You can optimize item-and-location inventory position as a one-time project. But you won’t reap long-term, ongoing optimization. Your business – and your supply chain – are dynamic.
Challenging concept: Today’s optimal inventory may also apply to tomorrow, next week or even next month. But probably not next quarter or year. So how often to update each item-and-location? A fixed frequency – once per quarter? Do KPIs exist indicating that a given item, product family, location, etc. needs an update?
How often? Two answers:
- You know your supply chain. This helps you determine a basic inventory-position update interval. It’s typically a quarter. But your knowledge and experience may indicate more or less frequently.
- A correct, comprehensive inventory-and-fulfillment simulation provides upper and lower expected bounds, control limits of a sort, for a spectrum of demand and supply KPIs. If an item-and-location exceeds its bounds, its dynamic supply-chain parameters need to be updated and re-analyzed. Those bounds objectively suggest that something in the item’s demand-and-supply process has changed – not randomly, but significantly.
Clearly, a solution which provides these 5 keys to establishing and maintaining optimal inventory position, for each item in each location, is not easily constructed. However, the supply-chain world is progressively adopting and applying the power of predictive analytics. With today’s analytical capabilities and server technologies, supply chain modeling and iterative simulation that would take 2.5 hours in a spreadsheet can now be done in less than 5 seconds. That said, 5 seconds multiplied by tens of thousands of items is still a chunk of time. Fortunately, such a solution doesn’t require daily updates – it need not be live and real-time like a perpetual-inventory system.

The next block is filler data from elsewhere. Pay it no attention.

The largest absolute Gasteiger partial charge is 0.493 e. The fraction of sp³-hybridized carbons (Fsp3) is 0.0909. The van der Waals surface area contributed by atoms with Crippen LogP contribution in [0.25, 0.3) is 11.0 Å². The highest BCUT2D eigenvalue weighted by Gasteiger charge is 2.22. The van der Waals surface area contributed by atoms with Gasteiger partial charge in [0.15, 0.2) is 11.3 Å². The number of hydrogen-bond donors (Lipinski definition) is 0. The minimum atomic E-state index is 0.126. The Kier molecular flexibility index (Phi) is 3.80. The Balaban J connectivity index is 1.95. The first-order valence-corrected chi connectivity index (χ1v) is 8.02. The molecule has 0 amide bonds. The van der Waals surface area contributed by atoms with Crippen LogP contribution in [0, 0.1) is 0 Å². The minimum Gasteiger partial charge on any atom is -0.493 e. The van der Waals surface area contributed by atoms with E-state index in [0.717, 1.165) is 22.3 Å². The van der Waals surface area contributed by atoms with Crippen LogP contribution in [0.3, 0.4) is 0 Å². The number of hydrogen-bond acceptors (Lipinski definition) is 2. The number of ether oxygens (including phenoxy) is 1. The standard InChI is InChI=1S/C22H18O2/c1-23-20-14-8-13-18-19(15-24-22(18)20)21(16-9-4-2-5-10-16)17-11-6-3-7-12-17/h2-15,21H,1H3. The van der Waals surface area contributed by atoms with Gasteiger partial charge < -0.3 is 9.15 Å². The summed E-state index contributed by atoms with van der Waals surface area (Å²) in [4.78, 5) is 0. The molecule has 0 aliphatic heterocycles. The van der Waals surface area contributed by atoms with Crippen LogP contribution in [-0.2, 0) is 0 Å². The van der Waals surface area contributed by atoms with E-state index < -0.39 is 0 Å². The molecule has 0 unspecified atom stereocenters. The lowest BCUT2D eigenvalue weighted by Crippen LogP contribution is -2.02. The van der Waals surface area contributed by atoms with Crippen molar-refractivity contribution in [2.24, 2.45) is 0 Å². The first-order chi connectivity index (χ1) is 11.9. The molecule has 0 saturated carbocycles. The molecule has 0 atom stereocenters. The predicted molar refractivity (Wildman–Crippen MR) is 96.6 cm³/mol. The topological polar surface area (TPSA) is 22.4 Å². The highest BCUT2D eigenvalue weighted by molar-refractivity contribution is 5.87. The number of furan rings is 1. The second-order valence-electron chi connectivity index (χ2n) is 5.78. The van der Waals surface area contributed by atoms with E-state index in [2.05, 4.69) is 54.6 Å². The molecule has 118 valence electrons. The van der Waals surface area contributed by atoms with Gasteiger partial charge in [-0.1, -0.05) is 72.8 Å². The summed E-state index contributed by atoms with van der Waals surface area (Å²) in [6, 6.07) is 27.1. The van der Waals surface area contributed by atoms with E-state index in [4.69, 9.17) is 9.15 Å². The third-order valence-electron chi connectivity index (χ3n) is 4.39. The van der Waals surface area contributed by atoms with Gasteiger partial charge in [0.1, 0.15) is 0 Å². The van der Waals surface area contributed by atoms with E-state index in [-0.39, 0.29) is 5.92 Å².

Such a probabilistic simulation – mathematically and statistically correct, comprehensively representing real-world inventory / demand / supply behavior, fast and robust – is available commercially. In preparation for using such a viable supply-chain-optimization solution, and as an important exercise in discovery, we recommend that you construct your own ad hoc item-and-location supply-chain simulation. It will provide you with valuable insight, clarifying critical factors and behaviors of your unique supply chain that may currently be obscured by departmental bounds and existing as undocumented intuition.
By David McPhetrige
David has over 30 years of experience in lean and flow, MRP, information technology, cost accounting and finance across a broad range of industries. Since 1994, he has implemented lean and flow worldwide in scores of facilities and industries, including regulated environments.
David holds two patents involving optimal inventory, and is the inventor of the analytical technology and methodology behind Right Sized Inventory LLC’s comprehensive inventory-optimization solution.
David has implemented multiple MRP/ERP systems, and has led, driven and developed many post-implementation MRP/ERP enhancements. He has managed cost accounting in both work-order and repetitive-manufacturing environments, and has been Director of Finance in a division of Emerson Electric.